Tripiṭaka (Sanskrit: [trɪˈpɪʈɐkɐ]) or Tipiṭaka (Pali: [tɪˈpɪʈɐkɐ]), meaning "Triple Basket",[1] is the traditional term for ancient collections of Buddhist sacred scriptures.[1][2][3][4]

Translations of
Tripiṭaka
EnglishThree Baskets
Sanskritत्रिपिटक
(IAST: Tripiṭaka)
PaliTipiṭaka
Bengaliত্রিপিটক
Burmeseပိဋကတ် သုံးပုံ
[pḭdəɡaʔ θóʊɴbòʊɴ]
Chinese三藏
(Pinyin: Sānzàng)
IndonesianTiga Keranjang
Japanese三蔵 (さんぞう)
(Rōmaji: sanzō)
Khmerព្រះត្រៃបិដក
(UNGEGN: preăh traibĕdâk)
Korean삼장 (三臧)
(RR: samjang)
Sinhalaත්‍රිපිටකය
Tamilதிரிபிடகம்
Thaiพระไตรปิฎก
VietnameseTam tạng (三藏)
Glossary of Buddhism
Tripiṭaka manuscript from Thailand
Tripiṭaka manuscripts on Gold Plate, Burma
Tripiṭaka writing
World's largest book, The Kuthodaw Pagoda, consisting of 729 Pagodas containg the Tripiṭaka on marble tablets at Mandalay, Myanmar.
Kangyur writing with gold

The Pāli Canon maintained by the Theravāda tradition in Southeast Asia, the Chinese Buddhist Canon maintained by the East Asian Buddhist tradition, and the Tibetan Buddhist Canon maintained by the Tibetan Buddhist tradition are some of the most important Tripiṭaka in contemporary Buddhist world.[2]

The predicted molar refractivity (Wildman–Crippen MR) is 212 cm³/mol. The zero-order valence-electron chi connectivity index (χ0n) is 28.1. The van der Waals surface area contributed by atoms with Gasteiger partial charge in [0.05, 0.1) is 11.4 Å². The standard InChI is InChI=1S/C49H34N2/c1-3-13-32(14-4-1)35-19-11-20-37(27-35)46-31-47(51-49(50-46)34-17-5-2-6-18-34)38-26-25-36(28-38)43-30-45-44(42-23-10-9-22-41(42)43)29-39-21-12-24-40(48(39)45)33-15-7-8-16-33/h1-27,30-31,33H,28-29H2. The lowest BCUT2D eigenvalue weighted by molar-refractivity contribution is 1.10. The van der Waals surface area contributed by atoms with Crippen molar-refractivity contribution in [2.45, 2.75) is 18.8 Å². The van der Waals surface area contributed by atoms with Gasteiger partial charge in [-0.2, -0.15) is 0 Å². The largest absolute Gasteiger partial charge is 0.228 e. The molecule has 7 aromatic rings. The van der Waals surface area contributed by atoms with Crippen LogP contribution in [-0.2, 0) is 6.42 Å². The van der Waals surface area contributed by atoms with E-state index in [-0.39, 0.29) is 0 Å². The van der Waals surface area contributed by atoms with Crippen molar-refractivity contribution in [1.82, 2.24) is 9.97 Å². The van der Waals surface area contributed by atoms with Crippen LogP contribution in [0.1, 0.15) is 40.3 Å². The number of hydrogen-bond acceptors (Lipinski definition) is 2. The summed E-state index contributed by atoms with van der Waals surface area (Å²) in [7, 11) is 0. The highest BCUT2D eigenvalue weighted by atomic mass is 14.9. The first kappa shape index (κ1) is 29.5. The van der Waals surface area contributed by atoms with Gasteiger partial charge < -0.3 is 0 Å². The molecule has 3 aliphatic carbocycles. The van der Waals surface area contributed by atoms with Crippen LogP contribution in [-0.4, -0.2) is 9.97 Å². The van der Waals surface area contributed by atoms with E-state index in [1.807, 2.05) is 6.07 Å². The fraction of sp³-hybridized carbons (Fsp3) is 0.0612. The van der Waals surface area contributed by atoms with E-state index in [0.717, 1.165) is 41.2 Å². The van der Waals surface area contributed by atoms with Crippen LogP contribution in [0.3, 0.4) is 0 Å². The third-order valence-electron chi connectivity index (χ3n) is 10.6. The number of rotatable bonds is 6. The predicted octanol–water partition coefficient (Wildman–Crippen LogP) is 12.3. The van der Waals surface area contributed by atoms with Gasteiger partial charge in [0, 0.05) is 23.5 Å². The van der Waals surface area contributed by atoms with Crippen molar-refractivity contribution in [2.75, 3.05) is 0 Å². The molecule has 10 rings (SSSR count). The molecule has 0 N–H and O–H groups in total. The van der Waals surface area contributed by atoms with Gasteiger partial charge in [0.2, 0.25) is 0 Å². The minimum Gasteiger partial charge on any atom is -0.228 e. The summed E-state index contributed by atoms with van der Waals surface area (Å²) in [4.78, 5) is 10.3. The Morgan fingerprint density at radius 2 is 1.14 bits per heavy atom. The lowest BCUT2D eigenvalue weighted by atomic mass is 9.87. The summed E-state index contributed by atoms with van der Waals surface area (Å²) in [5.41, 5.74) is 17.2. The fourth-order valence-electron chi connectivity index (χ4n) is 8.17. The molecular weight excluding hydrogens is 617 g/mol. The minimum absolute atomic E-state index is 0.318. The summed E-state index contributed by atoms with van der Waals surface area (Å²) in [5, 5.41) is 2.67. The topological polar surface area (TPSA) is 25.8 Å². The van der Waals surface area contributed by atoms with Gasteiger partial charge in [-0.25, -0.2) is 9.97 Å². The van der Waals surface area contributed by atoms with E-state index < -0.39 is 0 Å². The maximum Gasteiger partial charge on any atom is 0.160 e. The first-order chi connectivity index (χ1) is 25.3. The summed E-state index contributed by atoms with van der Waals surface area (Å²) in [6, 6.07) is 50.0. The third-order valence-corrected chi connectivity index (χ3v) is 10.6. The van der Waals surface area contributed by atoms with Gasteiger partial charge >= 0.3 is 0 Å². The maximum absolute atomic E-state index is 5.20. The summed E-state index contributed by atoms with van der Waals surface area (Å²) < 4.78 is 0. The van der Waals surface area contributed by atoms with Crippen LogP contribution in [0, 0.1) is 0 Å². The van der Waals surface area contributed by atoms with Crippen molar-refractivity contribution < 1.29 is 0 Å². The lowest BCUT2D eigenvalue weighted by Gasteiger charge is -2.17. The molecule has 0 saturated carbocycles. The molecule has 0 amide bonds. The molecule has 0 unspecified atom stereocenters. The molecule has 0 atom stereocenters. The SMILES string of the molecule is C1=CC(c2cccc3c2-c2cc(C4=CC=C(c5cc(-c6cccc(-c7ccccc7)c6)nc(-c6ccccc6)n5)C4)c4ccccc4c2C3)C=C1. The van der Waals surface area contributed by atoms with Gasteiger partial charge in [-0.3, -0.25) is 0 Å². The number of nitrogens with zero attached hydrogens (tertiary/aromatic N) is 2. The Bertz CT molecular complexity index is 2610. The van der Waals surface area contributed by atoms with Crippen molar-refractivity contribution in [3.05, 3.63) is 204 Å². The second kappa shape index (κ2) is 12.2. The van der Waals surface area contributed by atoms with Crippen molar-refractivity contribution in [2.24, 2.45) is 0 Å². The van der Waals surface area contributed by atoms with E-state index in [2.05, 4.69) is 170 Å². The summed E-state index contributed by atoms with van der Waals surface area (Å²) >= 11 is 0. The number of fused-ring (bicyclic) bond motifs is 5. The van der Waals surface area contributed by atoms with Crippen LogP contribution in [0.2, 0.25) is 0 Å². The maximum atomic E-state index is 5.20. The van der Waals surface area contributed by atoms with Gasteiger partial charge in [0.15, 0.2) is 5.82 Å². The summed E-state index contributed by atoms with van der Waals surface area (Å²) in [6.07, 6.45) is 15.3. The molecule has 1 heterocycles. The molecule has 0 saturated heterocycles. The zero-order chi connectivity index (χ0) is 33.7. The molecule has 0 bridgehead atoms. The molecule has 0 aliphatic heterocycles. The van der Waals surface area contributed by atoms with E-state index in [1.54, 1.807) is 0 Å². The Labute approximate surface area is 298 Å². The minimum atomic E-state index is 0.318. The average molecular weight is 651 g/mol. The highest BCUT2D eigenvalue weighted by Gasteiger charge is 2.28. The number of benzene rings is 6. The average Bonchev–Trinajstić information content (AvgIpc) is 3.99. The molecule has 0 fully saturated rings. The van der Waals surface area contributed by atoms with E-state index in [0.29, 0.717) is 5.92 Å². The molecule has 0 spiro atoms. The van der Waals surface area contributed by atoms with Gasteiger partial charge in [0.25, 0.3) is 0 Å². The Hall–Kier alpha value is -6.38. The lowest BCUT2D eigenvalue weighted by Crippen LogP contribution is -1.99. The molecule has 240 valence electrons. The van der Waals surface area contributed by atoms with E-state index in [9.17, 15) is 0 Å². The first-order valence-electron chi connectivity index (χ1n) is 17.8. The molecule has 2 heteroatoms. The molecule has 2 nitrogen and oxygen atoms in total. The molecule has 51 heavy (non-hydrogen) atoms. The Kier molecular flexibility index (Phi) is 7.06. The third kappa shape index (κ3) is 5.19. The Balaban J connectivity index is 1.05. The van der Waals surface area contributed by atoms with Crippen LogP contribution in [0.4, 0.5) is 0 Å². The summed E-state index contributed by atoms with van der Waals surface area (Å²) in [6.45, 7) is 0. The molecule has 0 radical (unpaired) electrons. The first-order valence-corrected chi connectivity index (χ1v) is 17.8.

Tripiṭaka has become a term used for many schools' collections, although their general divisions do not match a strict division into three piṭakas.[5]

EtymologyEdit

Tripiṭaka (Sanskrit: त्रिपिटक), or Tipiṭaka (Pāli), means "Three Baskets".[1] It is a compound Sanskrit word of tri (त्रि) or Pāli word ti, meaning "three", and piṭaka (पिटक) or piṭa (पिट), meaning "basket".[1] The "three baskets" were originally the receptacles of the palm-leaf manuscripts on which were preserved the collections of texts of the Suttas, the Vinaya, and the Abhidhamma, the three divisions that constitute the Buddhist Canons.[6] These terms are also spelled without diacritics as Tripiṭaka and Tipiṭaka in scholarly literature.[3]

Textual categoriesEdit

The Tripiṭaka is composed of three main categories of texts that collectively constitute the Buddhist canon: the Sutra Piṭaka, the Vinaya Piṭaka, and the Abhidhamma Piṭaka.[7]

The Vinaya Piṭaka appears to have grown gradually as a commentary and justification of the monastic code (Prātimokṣa), which presupposes a transition from a community of wandering mendicants (the Sūtra Piṭaka period) to a more sedentary monastic community (the Vinaya Piṭaka period). The Vinaya focuses on the rules and regulations, or the morals and ethics, of monastic life that range from dress code and dietary rules to prohibitions of certain personal conducts.[8]